Robert Gulliver, the NFL’s first
vice president of human resources, is the latest example of how
league employees increasingly need the same skills as finance
The former Wells Fargo & Co. executive, who joined the
National Football League in 2010, even brought with him a nine-box talent assessment protocol that he utilized for two decades
on Wall Street. Executive search professionals say the league
that last season generated almost $10 billion in revenue from a
variety of sources, mimics an investment bank these days.
“The NFL is the Goldman Sachs (GS) of sports leagues,” said
Liz Boardman, who conducts senior-level assignments at executive
search firm Russell Reynolds, where she specializes in sports
organizations. “The head of HR, they carry and represent the
culture. He knows the talent that needs to be there.”
Gulliver, 43, said he joined the most-watched U.S. sports
league when there was “a lot of receptivity” to making
whatever changes were necessary to maximize personnel. He
brought with him practices like the nine-box assessment, which
evaluates employees’ contribution to the organization and their
potential levels of contribution.
“Winning in this business comes down to people as a
competitive advantage. That’s very similar to working in the
investment management space, where your product, your generation
of alpha, really comes from your people and leveraging and
tapping into the insights of your people making decisions,”
said Gulliver, using the term for measuring performance on a
risk-adjusted basis. “Generating alpha is winning on Wall
Gulliver’s boss, Commissioner Roger Goodell, with whom he
speaks every day, isn’t the easiest to please, said Eric Grubman, the league’s executive vice president of business
ventures and a former Goldman Sachs investment banker.
“Goodell is not someone who you can say, ‘Hey, I can get
you 75 percent of what you want,’” Grubman said. “That’s a
really bad answer for the commissioner.”
The NFL, which will stage its Super Bowl on Feb. 2 at
MetLife Stadium in East Rutherford, New Jersey, has what
Gulliver called a human capital agenda that mirrors what he used
in finance. It focuses on key drivers that include talent
management, employee and leadership engagement, rewards and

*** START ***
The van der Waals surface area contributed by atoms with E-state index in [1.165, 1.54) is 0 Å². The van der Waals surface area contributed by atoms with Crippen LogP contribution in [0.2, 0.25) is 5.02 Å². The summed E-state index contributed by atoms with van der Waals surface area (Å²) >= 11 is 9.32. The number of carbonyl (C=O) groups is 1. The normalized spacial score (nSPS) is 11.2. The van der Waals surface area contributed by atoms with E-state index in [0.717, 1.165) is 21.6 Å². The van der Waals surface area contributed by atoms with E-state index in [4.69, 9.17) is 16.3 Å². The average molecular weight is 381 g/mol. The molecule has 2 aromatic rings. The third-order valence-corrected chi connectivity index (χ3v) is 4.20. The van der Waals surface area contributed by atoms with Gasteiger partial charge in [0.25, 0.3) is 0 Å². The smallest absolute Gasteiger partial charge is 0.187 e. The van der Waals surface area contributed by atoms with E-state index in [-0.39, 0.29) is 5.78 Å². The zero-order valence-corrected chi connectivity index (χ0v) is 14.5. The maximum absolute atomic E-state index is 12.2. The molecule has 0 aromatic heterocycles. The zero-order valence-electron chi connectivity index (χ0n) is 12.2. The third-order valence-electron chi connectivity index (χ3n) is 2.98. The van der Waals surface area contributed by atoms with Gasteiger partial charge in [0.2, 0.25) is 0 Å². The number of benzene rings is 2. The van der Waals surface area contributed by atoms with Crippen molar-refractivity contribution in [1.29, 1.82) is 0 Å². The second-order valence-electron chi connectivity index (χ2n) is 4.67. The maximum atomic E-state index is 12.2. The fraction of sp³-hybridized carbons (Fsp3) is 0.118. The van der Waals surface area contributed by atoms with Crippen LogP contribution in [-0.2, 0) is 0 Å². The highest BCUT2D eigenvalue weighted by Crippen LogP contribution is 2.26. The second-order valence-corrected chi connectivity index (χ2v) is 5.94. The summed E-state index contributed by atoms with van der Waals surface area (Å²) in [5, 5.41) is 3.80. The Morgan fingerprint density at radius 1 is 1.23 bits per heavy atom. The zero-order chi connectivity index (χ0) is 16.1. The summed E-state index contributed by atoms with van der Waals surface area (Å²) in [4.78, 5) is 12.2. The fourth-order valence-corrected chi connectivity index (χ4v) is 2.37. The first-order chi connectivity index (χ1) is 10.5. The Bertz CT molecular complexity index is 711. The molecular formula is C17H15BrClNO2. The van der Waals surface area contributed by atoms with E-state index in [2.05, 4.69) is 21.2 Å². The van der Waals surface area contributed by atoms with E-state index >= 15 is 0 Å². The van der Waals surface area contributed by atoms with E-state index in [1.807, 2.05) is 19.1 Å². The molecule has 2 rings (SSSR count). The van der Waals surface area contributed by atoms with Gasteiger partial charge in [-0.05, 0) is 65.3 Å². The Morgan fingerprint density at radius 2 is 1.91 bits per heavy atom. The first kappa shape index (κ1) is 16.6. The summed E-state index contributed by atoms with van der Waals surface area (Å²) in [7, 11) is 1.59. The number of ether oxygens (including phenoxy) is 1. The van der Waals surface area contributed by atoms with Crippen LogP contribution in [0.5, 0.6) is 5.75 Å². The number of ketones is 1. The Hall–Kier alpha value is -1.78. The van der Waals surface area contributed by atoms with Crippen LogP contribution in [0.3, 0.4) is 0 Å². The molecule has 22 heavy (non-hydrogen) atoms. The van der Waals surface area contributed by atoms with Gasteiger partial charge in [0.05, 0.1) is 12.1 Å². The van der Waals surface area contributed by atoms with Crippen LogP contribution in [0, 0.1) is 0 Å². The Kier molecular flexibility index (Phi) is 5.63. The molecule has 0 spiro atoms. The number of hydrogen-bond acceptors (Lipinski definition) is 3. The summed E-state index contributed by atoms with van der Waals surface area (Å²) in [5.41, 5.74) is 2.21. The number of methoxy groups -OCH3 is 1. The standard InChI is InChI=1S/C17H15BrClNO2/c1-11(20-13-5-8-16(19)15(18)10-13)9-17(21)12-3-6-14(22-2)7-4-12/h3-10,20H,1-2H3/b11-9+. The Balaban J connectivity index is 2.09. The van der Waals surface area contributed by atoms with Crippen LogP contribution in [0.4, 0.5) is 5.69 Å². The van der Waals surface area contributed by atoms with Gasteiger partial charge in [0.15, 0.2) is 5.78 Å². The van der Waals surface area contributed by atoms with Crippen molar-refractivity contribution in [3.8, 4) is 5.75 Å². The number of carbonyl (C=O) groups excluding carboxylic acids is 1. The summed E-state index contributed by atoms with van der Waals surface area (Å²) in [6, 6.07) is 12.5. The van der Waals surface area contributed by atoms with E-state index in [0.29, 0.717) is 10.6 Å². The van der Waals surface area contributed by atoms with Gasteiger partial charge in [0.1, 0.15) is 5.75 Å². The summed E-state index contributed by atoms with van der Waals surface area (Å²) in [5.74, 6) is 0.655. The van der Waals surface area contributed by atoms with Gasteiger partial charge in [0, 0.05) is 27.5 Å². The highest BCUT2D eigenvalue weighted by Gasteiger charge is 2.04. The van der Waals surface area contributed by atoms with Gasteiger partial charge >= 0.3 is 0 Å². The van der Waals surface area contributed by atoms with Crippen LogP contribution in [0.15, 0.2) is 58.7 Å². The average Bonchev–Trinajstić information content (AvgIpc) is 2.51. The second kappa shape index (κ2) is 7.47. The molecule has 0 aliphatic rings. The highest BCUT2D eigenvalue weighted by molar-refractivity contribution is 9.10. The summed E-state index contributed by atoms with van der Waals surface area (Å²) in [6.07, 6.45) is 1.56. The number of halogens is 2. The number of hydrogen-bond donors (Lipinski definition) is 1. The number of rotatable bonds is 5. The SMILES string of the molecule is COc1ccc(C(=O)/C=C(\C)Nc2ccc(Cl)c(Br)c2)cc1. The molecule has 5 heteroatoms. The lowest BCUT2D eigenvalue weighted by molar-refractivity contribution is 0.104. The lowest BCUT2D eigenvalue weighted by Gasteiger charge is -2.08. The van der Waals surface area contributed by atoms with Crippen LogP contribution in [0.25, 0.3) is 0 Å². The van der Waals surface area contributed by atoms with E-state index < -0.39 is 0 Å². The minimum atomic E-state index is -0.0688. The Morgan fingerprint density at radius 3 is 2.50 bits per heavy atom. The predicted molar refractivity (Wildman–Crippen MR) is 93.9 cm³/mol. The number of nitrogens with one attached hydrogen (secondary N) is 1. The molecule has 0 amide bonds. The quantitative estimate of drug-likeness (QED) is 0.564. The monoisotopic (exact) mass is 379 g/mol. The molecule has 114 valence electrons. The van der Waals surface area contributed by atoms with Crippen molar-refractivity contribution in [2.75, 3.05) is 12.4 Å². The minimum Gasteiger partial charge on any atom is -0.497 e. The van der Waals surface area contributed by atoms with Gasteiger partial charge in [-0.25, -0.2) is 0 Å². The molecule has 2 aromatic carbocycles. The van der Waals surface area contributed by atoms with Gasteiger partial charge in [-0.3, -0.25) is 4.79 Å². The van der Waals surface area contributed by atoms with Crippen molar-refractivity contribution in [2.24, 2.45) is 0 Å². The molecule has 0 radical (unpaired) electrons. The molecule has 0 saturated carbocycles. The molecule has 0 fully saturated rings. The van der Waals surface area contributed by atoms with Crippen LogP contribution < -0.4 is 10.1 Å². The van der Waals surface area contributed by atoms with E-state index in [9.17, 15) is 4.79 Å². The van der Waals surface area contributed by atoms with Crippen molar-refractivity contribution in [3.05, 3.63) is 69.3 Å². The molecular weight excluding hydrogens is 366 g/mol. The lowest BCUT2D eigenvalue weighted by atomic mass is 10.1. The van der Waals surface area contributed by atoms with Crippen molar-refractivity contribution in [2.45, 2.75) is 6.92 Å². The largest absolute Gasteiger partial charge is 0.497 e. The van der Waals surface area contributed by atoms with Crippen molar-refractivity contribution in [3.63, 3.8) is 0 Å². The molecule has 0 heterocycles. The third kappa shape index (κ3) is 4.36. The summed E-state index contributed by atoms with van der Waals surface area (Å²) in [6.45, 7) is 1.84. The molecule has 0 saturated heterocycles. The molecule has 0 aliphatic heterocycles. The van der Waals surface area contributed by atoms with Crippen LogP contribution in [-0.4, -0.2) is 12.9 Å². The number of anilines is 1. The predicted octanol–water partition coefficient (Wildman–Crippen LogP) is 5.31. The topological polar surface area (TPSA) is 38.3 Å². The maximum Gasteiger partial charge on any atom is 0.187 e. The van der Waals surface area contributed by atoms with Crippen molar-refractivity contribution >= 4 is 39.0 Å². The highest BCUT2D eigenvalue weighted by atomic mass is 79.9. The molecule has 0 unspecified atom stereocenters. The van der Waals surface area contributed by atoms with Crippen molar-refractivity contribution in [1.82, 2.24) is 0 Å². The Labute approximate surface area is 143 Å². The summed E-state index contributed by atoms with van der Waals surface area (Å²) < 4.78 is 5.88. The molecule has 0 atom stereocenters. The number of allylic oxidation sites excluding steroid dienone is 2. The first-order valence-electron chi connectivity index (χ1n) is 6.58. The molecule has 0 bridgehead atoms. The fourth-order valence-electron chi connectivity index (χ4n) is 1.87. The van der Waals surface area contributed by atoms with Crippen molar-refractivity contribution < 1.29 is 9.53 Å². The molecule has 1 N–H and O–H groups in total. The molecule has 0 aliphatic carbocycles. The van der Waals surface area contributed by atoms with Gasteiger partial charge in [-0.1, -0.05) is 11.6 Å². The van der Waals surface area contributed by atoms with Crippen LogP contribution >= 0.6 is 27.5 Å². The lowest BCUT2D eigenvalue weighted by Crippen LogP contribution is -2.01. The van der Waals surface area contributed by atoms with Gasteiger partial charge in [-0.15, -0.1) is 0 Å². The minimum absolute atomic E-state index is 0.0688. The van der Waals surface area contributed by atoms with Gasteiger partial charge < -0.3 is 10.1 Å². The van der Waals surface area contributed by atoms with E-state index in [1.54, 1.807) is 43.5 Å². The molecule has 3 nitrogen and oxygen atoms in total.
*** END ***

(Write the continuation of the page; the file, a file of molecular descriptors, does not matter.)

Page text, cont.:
recognition, and diversity and inclusion, which received a lot
of attention after a Miami Dolphins player this season was
accused of bullying a teammate who left the club.
One of Gulliver’s signature initiatives was the creation of
an eight-person panel to identify top coaching and executive
management candidates. While teams since 2003 have been required
to interview at least one minority applicant to fill a head
coaching or senior management vacancy, Gulliver said green
matters more than black or white.
“This is looked at, simply put, as good business,” he
said, noting that Wachovia, a unit of Wells Fargo (WFC), had a similar
initiative to the NFL’s Rooney Rule when he worked there from
2004-08 as HR business partner director in the capital
management group. His resume also includes human resource
positions at Citigroup Asset Management, PricewaterhouseCoopers
and General Electric Capital Corp.
Gulliver, a native of Yonkers, New York, about 14 miles
north of midtown Manhattan, never played organized football. The
Cornell University graduate became a Giants fan when his mother
went back to school at Pace University, where the team held
training camp before an audience that often included Gulliver
and his sister. “I like to tell people there’s more than one
way to make it to the NFL,” Gulliver said.
De Facto Bank
Gulliver’s Wall Street experience is a large part of what
made him an attractive candidate for the NFL’s HR post. The
league, both in atmosphere and action, is a de facto investment
bank, said Jed Hughes, the recruiter who led the search that
resulted in Gulliver’s hiring.
The NFL does more than just stage football games. The
league also loans money to its 32 clubs for stadium development
and, in a partnership with Providence Equity, has established a
fund to invest in private sports and entertainment-related media
and technology companies.
“Just look at the NFL and its deals — they’re like a
bank,” said Hughes, the vice chairman and global section leader
for sports at the executive search firm Korn Ferry.
Hughes said he worked closely on the search with Grubman,
who encouraged finance-minded candidates and ultimately pressed
for Gulliver, who holds a master’s degree in business
administration from Dartmouth College and is a member of
Goodell’s seven-person leadership team.
Grubman said he, too, sees a correlation between the NFL
and investment banking.
“This is a relentless place that is extremely competitive,
and yesterday’s victory means nothing tomorrow,” he said.
Grubman said Gulliver has been instrumental in changing the
culture of the NFL as it tries to reach Goodell’s goal of $25
billion in annual revenue by 2027.
NFL football, Grubman said, is “one of the last, great,
true meritocracies on the planet.”
“The best quarterback is going to play,” he said. “Now
apply that to the business environment. Robert is taking that to
a whole new level where we’re applying that same meritocracy
theme inside that the clubs are showing outside. That’s the way
of the NFL.”
To contact the editor responsible for this story:
Michael Sillup at
Source Article from http://www.bloomberg.com/news/2014-01-30/nfl-mimics-investment-bank-with-gulliver-generating-alpha-to-win.html
NFL Mimics Investment Bank With Gulliver Generating Alpha to Win
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